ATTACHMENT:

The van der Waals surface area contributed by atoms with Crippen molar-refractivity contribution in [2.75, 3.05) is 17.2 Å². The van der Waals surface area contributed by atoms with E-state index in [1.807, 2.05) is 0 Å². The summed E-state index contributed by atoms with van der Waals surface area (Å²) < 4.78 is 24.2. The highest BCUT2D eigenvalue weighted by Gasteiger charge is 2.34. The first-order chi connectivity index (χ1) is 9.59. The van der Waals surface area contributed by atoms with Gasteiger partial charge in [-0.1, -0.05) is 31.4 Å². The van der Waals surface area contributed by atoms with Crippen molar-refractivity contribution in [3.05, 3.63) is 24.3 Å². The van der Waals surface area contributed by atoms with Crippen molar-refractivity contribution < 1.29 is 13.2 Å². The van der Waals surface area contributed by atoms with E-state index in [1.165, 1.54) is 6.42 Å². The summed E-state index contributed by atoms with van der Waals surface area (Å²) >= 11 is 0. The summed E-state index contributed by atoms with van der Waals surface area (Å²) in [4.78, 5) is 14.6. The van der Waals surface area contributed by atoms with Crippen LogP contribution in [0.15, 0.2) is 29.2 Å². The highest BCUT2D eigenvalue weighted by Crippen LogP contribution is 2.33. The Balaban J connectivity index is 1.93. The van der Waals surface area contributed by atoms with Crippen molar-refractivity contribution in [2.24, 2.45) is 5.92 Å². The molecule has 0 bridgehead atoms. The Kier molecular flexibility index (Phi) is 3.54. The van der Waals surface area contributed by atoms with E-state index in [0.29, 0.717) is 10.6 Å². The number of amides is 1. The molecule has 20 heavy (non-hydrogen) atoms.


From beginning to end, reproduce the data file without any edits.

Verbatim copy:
The van der Waals surface area contributed by atoms with Crippen molar-refractivity contribution in [2.75, 3.05) is 17.2 Å². The van der Waals surface area contributed by atoms with E-state index in [1.807, 2.05) is 0 Å². The summed E-state index contributed by atoms with van der Waals surface area (Å²) < 4.78 is 24.2. The highest BCUT2D eigenvalue weighted by Gasteiger charge is 2.34. The first-order chi connectivity index (χ1) is 9.59. The van der Waals surface area contributed by atoms with Gasteiger partial charge in [-0.1, -0.05) is 31.4 Å². The van der Waals surface area contributed by atoms with Crippen molar-refractivity contribution in [3.05, 3.63) is 24.3 Å². The van der Waals surface area contributed by atoms with Crippen molar-refractivity contribution < 1.29 is 13.2 Å². The van der Waals surface area contributed by atoms with E-state index in [1.165, 1.54) is 6.42 Å². The summed E-state index contributed by atoms with van der Waals surface area (Å²) >= 11 is 0. The summed E-state index contributed by atoms with van der Waals surface area (Å²) in [4.78, 5) is 14.6. The van der Waals surface area contributed by atoms with Crippen LogP contribution in [0.15, 0.2) is 29.2 Å². The highest BCUT2D eigenvalue weighted by Crippen LogP contribution is 2.33. The Balaban J connectivity index is 1.93. The van der Waals surface area contributed by atoms with Crippen molar-refractivity contribution in [2.24, 2.45) is 5.92 Å². The molecule has 0 bridgehead atoms. The Kier molecular flexibility index (Phi) is 3.54. The van der Waals surface area contributed by atoms with E-state index in [0.29, 0.717) is 10.6 Å². The number of amides is 1. The molecule has 20 heavy (non-hydrogen) atoms.